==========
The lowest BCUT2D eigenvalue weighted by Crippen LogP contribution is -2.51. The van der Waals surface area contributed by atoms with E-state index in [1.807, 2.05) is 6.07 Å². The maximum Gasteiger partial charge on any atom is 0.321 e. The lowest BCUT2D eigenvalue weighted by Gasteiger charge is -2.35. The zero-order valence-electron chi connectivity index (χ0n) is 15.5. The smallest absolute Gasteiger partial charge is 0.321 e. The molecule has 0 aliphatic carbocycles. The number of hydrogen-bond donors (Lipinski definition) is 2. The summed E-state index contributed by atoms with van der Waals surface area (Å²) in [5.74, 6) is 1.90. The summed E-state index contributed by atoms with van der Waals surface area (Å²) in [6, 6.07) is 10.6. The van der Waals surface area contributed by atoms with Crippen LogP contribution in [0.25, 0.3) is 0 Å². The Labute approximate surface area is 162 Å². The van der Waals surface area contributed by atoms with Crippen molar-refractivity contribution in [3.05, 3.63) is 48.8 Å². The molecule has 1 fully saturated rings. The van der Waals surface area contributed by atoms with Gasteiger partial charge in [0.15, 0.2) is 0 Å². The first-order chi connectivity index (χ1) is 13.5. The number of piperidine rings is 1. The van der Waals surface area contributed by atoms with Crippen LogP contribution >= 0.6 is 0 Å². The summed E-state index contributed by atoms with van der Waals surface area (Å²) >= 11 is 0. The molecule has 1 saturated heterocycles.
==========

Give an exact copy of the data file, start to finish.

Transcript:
The lowest BCUT2D eigenvalue weighted by Crippen LogP contribution is -2.51. The van der Waals surface area contributed by atoms with E-state index in [1.807, 2.05) is 6.07 Å². The maximum Gasteiger partial charge on any atom is 0.321 e. The lowest BCUT2D eigenvalue weighted by Gasteiger charge is -2.35. The zero-order valence-electron chi connectivity index (χ0n) is 15.5. The smallest absolute Gasteiger partial charge is 0.321 e. The molecule has 0 aliphatic carbocycles. The number of hydrogen-bond donors (Lipinski definition) is 2. The summed E-state index contributed by atoms with van der Waals surface area (Å²) in [5.74, 6) is 1.90. The summed E-state index contributed by atoms with van der Waals surface area (Å²) in [6, 6.07) is 10.6. The van der Waals surface area contributed by atoms with Crippen LogP contribution in [0.25, 0.3) is 0 Å². The Labute approximate surface area is 162 Å². The van der Waals surface area contributed by atoms with Crippen molar-refractivity contribution in [3.05, 3.63) is 48.8 Å². The molecule has 1 fully saturated rings. The van der Waals surface area contributed by atoms with Gasteiger partial charge in [0.15, 0.2) is 0 Å². The first-order chi connectivity index (χ1) is 13.5. The number of piperidine rings is 1. The van der Waals surface area contributed by atoms with Crippen LogP contribution >= 0.6 is 0 Å². The summed E-state index contributed by atoms with van der Waals surface area (Å²) >= 11 is 0. The molecule has 1 saturated heterocycles.